It's hard to take someone's music seriously when you hear it playing in the background at every atmospheric and romantic restaurant where you eat. It's an unfortunate fate for the musician. On one hand, it certainly means that the music is popular and successful -- it wouldn't be playing everywhere if it wasn't. But at the same time, it's far too easy to find the art watered down by conversation and appetizers -- relegated to the indistinct realm of "background environment," or musical white noise.
But if perhaps, as a listener, you find yourself in a concert hall with George Winston -- the pianist whose music can be heard in many such restaurants -- a different phenomenon can occur. Suddenly, the idea of whether the music being played is background filler or if it's real "piano music" seems irrelevant. A bearded man, remarkable for his unpretentious appearance, bends over a grand piano, engaged in what seems to be mixture of intense concentration and musical meditation. And what he's playing defies description almost as much as the mood he's evoking.
The music that George Winston plays is at once bluesy, classic, and folksy -- almost an extended ramble through a musical landscape that doesn't concern itself with boundaries and formal definitions. No matter what else you can say about him, Winston sounds as if he's playing the music that he wants to play. And he plays it well.
Tuesday night, Winston will be in Spokane for a solo
concert at the Met. Listeners and fans (and there are
plenty of those) can certainly expect to hear his characteristic piano tunes. And people who follow Winston's career closely wouldn't be too shocked to hear him play some Hawaiian guitar music or even the harmonica. It's those skeptics who question Winston's tuneful approach who might be genuinely surprised.
It can be a hard pill to swallow for someone who can think of half a dozen cliched reasons for dismissing Winston's music as merely cliche. But sitting down to listen to his playing, one is struck by the fact that it possesses an increasingly rare quality -- individuality. Whether he's interpreting one of his own works or a composition by someone else, there is a surprisingly hard-driving edge that marks his personal approach to the keyboard, as though the evanescent melodies and the diffuse harmonies were merely vehicles through which Winston interacts with the piano.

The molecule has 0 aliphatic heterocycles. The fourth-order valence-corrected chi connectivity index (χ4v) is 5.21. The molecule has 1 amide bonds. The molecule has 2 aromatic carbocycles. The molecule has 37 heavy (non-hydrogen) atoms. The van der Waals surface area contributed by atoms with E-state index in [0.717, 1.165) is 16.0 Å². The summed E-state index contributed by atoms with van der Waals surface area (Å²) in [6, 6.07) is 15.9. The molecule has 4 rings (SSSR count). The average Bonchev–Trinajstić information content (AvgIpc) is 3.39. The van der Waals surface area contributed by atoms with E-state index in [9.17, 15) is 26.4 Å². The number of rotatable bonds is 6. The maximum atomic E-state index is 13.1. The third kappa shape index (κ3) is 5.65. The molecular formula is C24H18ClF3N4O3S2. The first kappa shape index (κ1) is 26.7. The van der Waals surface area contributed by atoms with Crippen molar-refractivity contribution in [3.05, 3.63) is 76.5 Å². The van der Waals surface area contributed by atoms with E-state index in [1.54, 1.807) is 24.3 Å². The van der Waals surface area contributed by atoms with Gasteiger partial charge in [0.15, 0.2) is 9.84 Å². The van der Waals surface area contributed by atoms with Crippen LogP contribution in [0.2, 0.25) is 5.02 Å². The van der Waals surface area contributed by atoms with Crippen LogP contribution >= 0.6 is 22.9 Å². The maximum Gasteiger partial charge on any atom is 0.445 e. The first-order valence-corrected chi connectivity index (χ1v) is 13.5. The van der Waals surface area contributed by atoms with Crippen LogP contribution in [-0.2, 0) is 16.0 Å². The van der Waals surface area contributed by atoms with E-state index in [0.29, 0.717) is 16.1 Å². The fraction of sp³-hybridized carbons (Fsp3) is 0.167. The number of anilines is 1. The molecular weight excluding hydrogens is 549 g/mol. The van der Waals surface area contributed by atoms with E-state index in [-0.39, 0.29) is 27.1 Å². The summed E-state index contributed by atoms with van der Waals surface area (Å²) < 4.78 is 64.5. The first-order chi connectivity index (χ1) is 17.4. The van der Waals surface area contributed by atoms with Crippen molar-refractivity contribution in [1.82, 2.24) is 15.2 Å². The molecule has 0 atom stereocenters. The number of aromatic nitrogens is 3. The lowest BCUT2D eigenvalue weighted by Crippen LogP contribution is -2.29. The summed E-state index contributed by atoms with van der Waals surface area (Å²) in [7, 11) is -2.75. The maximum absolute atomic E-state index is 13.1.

Of course, this is less of a surprise, when you consider that Winston's first album, entitled Ballads and Blues 1972, featured some truly rollicking blues music that Winston careened off the edges of the piano keyboard. And on Winston's list of all-time favorite composers is pianist Vince Guaraldi, of Charlie Brown television special fame -- not one of the easiest musicians to peg down, either.
Winston's early musical interests came from pop and R & amp;B instrumentalists such as Floyd Cramer and the Ventures, and it was the playing of pianist Thomas "Fats" Waller that convinced Winston to switch to the acoustic piano in the early '70s. Since then, he has maintained his eclectic approach, and describes the music he's currently working on as "about two-thirds R & amp;B/rock/standards and about one-third melodic music," which is often called rural folk piano and is what makes up most of his recorded output. But never one to be easily pigeonholed, Winston's upcoming album, scheduled for release in 2002, will be The Night Divides the Day -- The Music of the Doors.
But there's a certain measured approach that comes through in his most recent release. Plains, for example, carefully avoids cheap sentimentality. Placed right in the middle of the album, Winston's arrangement of the tune "Merry Go Round" initially seems charmingly witty as he keeps the playing focused on the upper reaches of the keyboard, but as the music winds down, it almost dares listeners not find themselves caught up in the tendency towards nostalgia. It's followed up by a solo piano performance of the song "The Dance," which was featured on Garth Brooks' first album. Rather than a simple transcription, the song becomes a Winston piece, with its country-music origins barely discernable beneath the broken and repeated chords of the melody and the rhythmically persistent bass line. Winston also takes on traditional Hawaiian pieces, a Sarah McLachlan tune, and a ballad by Chet Atkins in addition to a few of his own compositions.
Perhaps the best way to approach
Winston's music is to take the key
that he gives listeners -- the titles of his albums. They've ranged through the seasons (Autumn, Winter Into Spring, December and Summer) and have recently started on the landscape (Forest). In this light, an album like Plains becomes something more fascinating, even surprising. Pieces with titles like "Rainsong" and "Cloudburst" seem to make an obvious sort of sense, but the Italian love song Frangenti or the Angelo Badalamenti/David Lynch song "The Swan" seem more mysterious. Winston, on his long drives through the Midwest, has seemingly managed to tune into some of the rhythms and details of places that we're often too willing to reduce quickly and to stereotype. The plains, as Winston has presented them, are a changing landscape that manages to encompass something unexpected, even incongruous. It's likely that Tuesday night's audience, once they've listened, will feel the same way about Winston.
George Winston performs at the Met on Tuesday, Oct. 9, at 7 pm. Tickets: $21.50-$37.50. Call: 325-SEAT.